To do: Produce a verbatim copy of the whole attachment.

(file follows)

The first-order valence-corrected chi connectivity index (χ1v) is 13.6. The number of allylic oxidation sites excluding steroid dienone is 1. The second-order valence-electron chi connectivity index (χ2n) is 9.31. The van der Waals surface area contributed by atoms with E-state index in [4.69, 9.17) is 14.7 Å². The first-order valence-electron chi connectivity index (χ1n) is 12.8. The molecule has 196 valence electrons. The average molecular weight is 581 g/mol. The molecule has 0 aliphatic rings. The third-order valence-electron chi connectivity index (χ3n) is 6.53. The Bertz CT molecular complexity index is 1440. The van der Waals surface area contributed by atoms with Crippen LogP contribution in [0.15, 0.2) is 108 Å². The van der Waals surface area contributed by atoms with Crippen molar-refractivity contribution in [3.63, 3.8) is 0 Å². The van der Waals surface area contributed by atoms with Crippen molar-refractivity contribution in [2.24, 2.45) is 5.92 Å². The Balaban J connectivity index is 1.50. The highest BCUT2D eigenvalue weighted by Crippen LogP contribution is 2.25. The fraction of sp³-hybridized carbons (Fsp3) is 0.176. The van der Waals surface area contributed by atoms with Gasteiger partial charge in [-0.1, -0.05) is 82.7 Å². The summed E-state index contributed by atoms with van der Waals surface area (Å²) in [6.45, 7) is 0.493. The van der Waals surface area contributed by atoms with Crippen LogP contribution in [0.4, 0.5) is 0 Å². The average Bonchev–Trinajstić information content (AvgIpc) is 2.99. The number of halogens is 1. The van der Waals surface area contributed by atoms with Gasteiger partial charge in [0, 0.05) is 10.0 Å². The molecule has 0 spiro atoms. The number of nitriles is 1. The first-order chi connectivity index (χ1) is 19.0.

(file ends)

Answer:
The first-order valence-corrected chi connectivity index (χ1v) is 13.6. The number of allylic oxidation sites excluding steroid dienone is 1. The second-order valence-electron chi connectivity index (χ2n) is 9.31. The van der Waals surface area contributed by atoms with E-state index in [4.69, 9.17) is 14.7 Å². The first-order valence-electron chi connectivity index (χ1n) is 12.8. The molecule has 196 valence electrons. The average molecular weight is 581 g/mol. The molecule has 0 aliphatic rings. The third-order valence-electron chi connectivity index (χ3n) is 6.53. The Bertz CT molecular complexity index is 1440. The van der Waals surface area contributed by atoms with Crippen LogP contribution in [0.15, 0.2) is 108 Å². The van der Waals surface area contributed by atoms with Crippen molar-refractivity contribution in [3.63, 3.8) is 0 Å². The van der Waals surface area contributed by atoms with Crippen molar-refractivity contribution in [2.24, 2.45) is 5.92 Å². The Balaban J connectivity index is 1.50. The highest BCUT2D eigenvalue weighted by Crippen LogP contribution is 2.25. The fraction of sp³-hybridized carbons (Fsp3) is 0.176. The van der Waals surface area contributed by atoms with Gasteiger partial charge in [-0.1, -0.05) is 82.7 Å². The summed E-state index contributed by atoms with van der Waals surface area (Å²) in [6.45, 7) is 0.493. The van der Waals surface area contributed by atoms with Crippen LogP contribution in [0.4, 0.5) is 0 Å². The average Bonchev–Trinajstić information content (AvgIpc) is 2.99. The number of halogens is 1. The van der Waals surface area contributed by atoms with Gasteiger partial charge in [0, 0.05) is 10.0 Å². The molecule has 0 spiro atoms. The number of nitriles is 1. The first-order chi connectivity index (χ1) is 19.0.